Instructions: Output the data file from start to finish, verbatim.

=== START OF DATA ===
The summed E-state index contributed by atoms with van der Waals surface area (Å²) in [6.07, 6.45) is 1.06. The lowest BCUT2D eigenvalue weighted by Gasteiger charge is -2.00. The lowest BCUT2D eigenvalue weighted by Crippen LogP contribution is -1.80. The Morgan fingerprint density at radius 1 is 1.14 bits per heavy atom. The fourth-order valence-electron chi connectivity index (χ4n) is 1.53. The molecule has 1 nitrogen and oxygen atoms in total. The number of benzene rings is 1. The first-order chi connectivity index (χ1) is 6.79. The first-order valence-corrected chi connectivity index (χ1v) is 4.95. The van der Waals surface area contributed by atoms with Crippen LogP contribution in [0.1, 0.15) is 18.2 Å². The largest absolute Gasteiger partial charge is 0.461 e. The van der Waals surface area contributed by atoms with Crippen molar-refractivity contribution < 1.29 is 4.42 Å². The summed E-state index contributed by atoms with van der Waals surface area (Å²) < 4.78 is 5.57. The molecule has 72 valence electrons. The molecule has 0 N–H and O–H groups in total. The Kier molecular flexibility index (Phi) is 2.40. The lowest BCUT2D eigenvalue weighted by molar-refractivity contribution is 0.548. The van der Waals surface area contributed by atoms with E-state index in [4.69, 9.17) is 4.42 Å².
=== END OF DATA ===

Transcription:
The summed E-state index contributed by atoms with van der Waals surface area (Å²) in [6.07, 6.45) is 1.06. The lowest BCUT2D eigenvalue weighted by Gasteiger charge is -2.00. The lowest BCUT2D eigenvalue weighted by Crippen LogP contribution is -1.80. The Morgan fingerprint density at radius 1 is 1.14 bits per heavy atom. The fourth-order valence-electron chi connectivity index (χ4n) is 1.53. The molecule has 1 nitrogen and oxygen atoms in total. The number of benzene rings is 1. The first-order chi connectivity index (χ1) is 6.79. The first-order valence-corrected chi connectivity index (χ1v) is 4.95. The van der Waals surface area contributed by atoms with Crippen LogP contribution in [0.1, 0.15) is 18.2 Å². The largest absolute Gasteiger partial charge is 0.461 e. The van der Waals surface area contributed by atoms with Crippen molar-refractivity contribution < 1.29 is 4.42 Å². The summed E-state index contributed by atoms with van der Waals surface area (Å²) < 4.78 is 5.57. The molecule has 72 valence electrons. The molecule has 0 N–H and O–H groups in total. The Kier molecular flexibility index (Phi) is 2.40. The lowest BCUT2D eigenvalue weighted by molar-refractivity contribution is 0.548. The van der Waals surface area contributed by atoms with E-state index in [4.69, 9.17) is 4.42 Å².